Vaccination saved lives, while the unvaccinated cost them, said the author of the book Why the Nonvaccinated Die: Medical, Legal, and Sociological Exploring the Reasons Why the World’s Children Are Not Vaccinated.
“Vaccines were the only thing that really saved lives” in the U.K. in the 1970s, said Dr. Rachel Coleman, author of the 2013 book, Vaccines Rethink: How Vaccines Can Save Your Life and Why They Still Don’t Get Followed Globally.
“Vaccines saved a lot of lives” in places like the Czech Republic and Italy, but were “not used in the U.K., Australia, or the USA” because of the influence of “parents, relatives, the community, and the medical profession,” she said in an interview.
She added that “parents” are the best people to “get the facts” about an issue.
“Vaccines have been shown to be safe, and they help prevent disease and are one of the best means of preventing infectious diseases. Because of vaccines, children were protected from polio all over the world, and now we have measles vaccines,” she said.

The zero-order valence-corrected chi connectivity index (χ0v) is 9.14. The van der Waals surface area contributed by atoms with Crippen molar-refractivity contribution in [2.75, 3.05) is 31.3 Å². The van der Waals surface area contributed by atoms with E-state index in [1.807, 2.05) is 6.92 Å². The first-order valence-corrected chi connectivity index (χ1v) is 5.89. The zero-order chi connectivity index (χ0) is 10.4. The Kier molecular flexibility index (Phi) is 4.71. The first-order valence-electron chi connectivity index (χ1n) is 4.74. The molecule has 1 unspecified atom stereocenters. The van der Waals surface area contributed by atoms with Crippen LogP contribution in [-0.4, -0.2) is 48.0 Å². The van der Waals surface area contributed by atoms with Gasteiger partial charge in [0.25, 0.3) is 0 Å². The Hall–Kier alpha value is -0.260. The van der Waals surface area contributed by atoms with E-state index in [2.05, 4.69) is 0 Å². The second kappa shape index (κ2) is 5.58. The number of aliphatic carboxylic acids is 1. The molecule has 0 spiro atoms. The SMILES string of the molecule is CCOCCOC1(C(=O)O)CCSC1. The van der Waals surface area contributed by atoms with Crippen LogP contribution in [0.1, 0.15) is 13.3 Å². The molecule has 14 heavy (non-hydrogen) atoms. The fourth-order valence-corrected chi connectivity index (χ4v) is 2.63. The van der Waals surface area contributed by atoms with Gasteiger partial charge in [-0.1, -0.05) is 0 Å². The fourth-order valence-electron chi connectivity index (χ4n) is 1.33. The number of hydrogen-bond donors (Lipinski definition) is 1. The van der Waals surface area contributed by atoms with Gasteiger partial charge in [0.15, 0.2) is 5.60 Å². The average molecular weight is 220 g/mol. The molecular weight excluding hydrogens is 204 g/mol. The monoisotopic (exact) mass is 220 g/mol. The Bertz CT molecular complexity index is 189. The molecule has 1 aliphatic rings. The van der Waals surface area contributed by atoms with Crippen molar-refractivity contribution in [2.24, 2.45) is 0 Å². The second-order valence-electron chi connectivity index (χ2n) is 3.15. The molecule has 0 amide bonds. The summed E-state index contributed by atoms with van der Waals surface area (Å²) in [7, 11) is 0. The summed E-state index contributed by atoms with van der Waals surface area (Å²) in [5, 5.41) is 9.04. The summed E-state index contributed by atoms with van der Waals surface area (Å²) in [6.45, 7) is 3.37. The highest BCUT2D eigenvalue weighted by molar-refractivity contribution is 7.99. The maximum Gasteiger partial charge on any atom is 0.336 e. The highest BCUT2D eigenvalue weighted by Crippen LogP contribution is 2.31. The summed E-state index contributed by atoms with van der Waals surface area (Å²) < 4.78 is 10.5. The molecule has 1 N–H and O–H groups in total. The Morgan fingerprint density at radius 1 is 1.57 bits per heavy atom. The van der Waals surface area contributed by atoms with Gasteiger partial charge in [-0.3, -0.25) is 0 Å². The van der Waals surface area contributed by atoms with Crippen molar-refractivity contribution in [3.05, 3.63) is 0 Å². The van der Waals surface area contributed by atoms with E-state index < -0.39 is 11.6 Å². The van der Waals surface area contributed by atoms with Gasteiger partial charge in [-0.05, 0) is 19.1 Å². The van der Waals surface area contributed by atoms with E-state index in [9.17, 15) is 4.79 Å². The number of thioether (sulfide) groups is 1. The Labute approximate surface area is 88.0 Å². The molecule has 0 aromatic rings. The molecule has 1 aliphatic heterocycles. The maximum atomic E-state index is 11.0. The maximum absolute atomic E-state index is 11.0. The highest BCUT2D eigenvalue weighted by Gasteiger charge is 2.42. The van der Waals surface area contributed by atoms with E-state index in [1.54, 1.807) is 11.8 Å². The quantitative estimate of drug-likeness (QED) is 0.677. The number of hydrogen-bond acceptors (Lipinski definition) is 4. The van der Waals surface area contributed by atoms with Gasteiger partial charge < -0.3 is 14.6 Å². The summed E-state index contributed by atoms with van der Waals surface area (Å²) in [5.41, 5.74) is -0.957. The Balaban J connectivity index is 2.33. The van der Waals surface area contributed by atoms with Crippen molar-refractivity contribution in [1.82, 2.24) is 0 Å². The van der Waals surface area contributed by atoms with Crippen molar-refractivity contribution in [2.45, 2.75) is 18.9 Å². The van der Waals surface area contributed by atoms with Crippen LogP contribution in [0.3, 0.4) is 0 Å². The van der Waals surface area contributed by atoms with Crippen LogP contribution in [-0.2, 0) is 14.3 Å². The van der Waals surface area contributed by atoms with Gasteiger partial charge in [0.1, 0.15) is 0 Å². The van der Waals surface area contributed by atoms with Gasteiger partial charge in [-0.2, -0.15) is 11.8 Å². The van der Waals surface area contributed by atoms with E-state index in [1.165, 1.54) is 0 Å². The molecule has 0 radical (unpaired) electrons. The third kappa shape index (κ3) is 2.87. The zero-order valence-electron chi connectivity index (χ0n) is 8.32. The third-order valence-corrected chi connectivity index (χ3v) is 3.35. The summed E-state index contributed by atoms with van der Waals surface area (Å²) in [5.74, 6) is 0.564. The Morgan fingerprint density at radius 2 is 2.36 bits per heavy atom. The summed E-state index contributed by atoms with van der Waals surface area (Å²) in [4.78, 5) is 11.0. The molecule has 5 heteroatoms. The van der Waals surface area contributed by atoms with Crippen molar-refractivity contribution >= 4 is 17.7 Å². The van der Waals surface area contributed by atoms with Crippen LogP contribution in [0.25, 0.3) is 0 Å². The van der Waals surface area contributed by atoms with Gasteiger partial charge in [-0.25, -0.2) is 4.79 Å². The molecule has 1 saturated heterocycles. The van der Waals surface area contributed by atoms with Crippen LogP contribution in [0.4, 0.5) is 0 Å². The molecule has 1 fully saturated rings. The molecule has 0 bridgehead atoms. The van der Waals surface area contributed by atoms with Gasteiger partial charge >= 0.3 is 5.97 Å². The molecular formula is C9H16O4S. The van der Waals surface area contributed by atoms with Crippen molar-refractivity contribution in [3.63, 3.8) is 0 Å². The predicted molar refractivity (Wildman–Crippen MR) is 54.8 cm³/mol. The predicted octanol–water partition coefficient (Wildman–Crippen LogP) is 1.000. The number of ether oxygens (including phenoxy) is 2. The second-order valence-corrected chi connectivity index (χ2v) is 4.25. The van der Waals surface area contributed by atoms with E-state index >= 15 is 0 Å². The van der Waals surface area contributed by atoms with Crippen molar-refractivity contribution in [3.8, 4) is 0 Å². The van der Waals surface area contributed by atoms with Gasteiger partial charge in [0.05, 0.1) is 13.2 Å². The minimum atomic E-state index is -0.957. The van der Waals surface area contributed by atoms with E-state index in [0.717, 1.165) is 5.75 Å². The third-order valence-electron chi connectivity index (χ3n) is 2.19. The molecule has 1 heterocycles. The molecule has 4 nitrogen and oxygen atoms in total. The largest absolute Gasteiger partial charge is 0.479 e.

Medical professionals, she said, do not always share the same opinions on vaccines, and “the parents’ opinions are very important, especially when it comes to serious health issues such as autism.”
“It’s important that parents are confident that the information they get is from an independent health professional, and not from a television or other media source,” she said.
The book follows a team of researchers — including former Surgeon General Jerome Adams, Professor John Ioannidis and Professor Mark Fendrick — who sought to quantify the effects of vaccines using the same methodology they used to evaluate cancer drugs and other treatment.
During their analysis, they determined that the rate of death resulting from influenza in North Americans was caused by the vaccine itself, not the flu. However, they reported that vaccines were the leading cause of disability worldwide.
The book was written after Dr. Coleman met with government officials from over 50 countries, who asked for it.